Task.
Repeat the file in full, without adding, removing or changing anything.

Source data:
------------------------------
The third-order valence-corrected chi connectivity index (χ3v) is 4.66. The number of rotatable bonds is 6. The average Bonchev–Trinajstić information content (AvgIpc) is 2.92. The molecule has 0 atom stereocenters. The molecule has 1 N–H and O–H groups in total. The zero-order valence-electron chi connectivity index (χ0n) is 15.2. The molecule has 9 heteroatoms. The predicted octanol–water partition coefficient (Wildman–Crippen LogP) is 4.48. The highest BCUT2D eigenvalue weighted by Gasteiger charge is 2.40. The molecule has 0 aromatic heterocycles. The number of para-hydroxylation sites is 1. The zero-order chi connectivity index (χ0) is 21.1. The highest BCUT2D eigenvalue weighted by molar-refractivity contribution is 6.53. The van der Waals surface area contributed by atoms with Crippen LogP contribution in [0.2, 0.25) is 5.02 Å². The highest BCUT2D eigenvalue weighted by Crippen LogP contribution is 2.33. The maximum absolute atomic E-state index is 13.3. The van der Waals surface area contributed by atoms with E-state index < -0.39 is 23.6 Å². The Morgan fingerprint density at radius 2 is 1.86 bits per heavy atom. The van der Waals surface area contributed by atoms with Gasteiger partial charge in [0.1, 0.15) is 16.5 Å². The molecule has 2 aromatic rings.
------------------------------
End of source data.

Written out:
The third-order valence-corrected chi connectivity index (χ3v) is 4.66. The number of rotatable bonds is 6. The average Bonchev–Trinajstić information content (AvgIpc) is 2.92. The molecule has 0 atom stereocenters. The molecule has 1 N–H and O–H groups in total. The zero-order valence-electron chi connectivity index (χ0n) is 15.2. The molecule has 9 heteroatoms. The predicted octanol–water partition coefficient (Wildman–Crippen LogP) is 4.48. The highest BCUT2D eigenvalue weighted by Gasteiger charge is 2.40. The molecule has 0 aromatic heterocycles. The number of para-hydroxylation sites is 1. The zero-order chi connectivity index (χ0) is 21.1. The highest BCUT2D eigenvalue weighted by molar-refractivity contribution is 6.53. The van der Waals surface area contributed by atoms with Crippen LogP contribution in [0.2, 0.25) is 5.02 Å². The highest BCUT2D eigenvalue weighted by Crippen LogP contribution is 2.33. The maximum absolute atomic E-state index is 13.3. The van der Waals surface area contributed by atoms with E-state index < -0.39 is 23.6 Å². The Morgan fingerprint density at radius 2 is 1.86 bits per heavy atom. The van der Waals surface area contributed by atoms with Gasteiger partial charge in [0.1, 0.15) is 16.5 Å². The molecule has 2 aromatic rings.